25 April 2014 | Closing in on Home
25 April 2014 | On to the Alligator River
25 April 2014 | North of Charleston
05 March 2014 | 2014 Georgetown, Exumas
29 November 2013 | Vero Beach, FL
23 October 2013 | Oriental, NC
29 March 2012 | Fernandina, FL
25 March 2012 | Bahamas & the US
25 April 2014 | Closing in on Home
Wednesday we headed north on the Alligator River, aiming for the Virginia Cut of the ICW. But first......as we turn north onto the river, we are met with strong north winds, in the 20-27 range, making for a rather bumpy ride. Another boat, well ahead, radioed back that the Albemarle Sound was ‘not very nice’ and he would not recommend crossing. Great! Alternate plan - take one of the anchorages at the north end of the river, past the bridge, and try again tomorrow.
But wait....Now one of the boats calls the bridge tender of the Alligator River Bridge, a swing bridge that must open to allow the boats to go through, to verify that the wind is not too strong for an opening. Nope, the wind is not too strong, BUT there is a maintenance crew starting to do repair work on the bridge and the bridge will not open and they don’t know when it will open. Great again! Was there any announcement of this? No. A half-hour later the Coast Guard makes the announcement. Gee, thanks.
So now there were six boats in wait status. One anchored close to the opening span; four of us opted to anchor close to the western shore; one was far behind and just slowed their approach. If the bridge did not open again that day, we could not get to the north anchorages, there was little protection where we were, guess we could turn around and retreat to another anchorage.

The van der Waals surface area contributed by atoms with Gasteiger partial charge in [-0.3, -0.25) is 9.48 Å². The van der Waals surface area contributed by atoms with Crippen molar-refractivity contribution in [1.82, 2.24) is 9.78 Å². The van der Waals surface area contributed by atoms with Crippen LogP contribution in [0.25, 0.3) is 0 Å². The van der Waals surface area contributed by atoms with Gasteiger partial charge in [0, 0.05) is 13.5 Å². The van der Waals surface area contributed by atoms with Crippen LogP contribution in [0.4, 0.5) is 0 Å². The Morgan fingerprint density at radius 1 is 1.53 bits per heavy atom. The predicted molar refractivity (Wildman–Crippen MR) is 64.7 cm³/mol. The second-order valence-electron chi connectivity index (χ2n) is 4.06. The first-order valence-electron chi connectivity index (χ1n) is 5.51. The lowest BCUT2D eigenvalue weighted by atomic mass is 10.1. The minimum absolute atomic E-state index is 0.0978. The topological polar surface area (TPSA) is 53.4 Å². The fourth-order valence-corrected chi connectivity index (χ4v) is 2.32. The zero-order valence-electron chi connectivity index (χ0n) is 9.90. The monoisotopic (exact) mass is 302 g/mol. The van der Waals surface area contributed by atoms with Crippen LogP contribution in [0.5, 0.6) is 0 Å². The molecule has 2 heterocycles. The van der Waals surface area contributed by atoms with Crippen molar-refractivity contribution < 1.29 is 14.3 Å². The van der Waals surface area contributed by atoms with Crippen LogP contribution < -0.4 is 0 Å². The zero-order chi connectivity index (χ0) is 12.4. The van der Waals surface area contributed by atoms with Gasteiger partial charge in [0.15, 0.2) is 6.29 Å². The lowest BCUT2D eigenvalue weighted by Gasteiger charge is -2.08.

Suddenly - JOY! They were going to do a test opening of the span, and boats there could go through. Six anchors pulled, six boats skeedaddled, and one power boat came charging up the river and we all get through! One amazing thing-this is an area well known for submerged logs/deadheads that can entangle an anchor, cause havoc, and maybe even anchor forfeiture. Not one of us ran into this problem.
By this time, we all acknowledged that the wind seemed to have calmed. We were only seeing 12-14 knots, not the earlier 20’s. Skip those northern anchorages, across the Albemarle Sound we charged. Not the calmest ride, but not horrible. Once on the other side, we were again seeing gusts over 20. Another windy night was predicted, so we opted to tie up at Coinjock Marina. Thursday could get us to the Norfolk area - we were getting close to home!
Thursday into Great Bridge, VA, just outside Norfolk, and Friday, thru Norfolk into Hampton, to visit with two sets of friends at the Hampton Yacht Club. Sixty miles from home.
25 April 2014 | On to the Alligator River
Another spell of unpleasant weather was being forecast, and not wanting to be stuck in Myrtle Beach, we again hopped outside and went from Winyah Bay north to Southport, NC. Rain and wind coming - time for another marina. One day to walk around the town with the azaleas and dogwoods blooming, one rainy day to get some chores done, and one cold/windy day to stay onboard.
On Thursday, April 17, we left Southport, went north on the Cape Fear River, then back on the ICW to Wrightsville Beach and Mile Hammock - an anchorage area in Camp Lejeune, NC. A cold trip! Checking weather forecasts determined that it was actually 1 degree warmer in Burgess, VA, than where we were. And we are south why? On Friday we pushed out of Mile Hammock and went all the way to Oriental, NC. Another weather spell of cold, wind, rain was headed our way. Into another marina. Rain from Friday night, through most of Saturday, and still some on Easter Sunday. Sunday saw the north wind gusting to over 30. Finally, on Monday, the sun came back out and it actually felt warmer by the afternooon.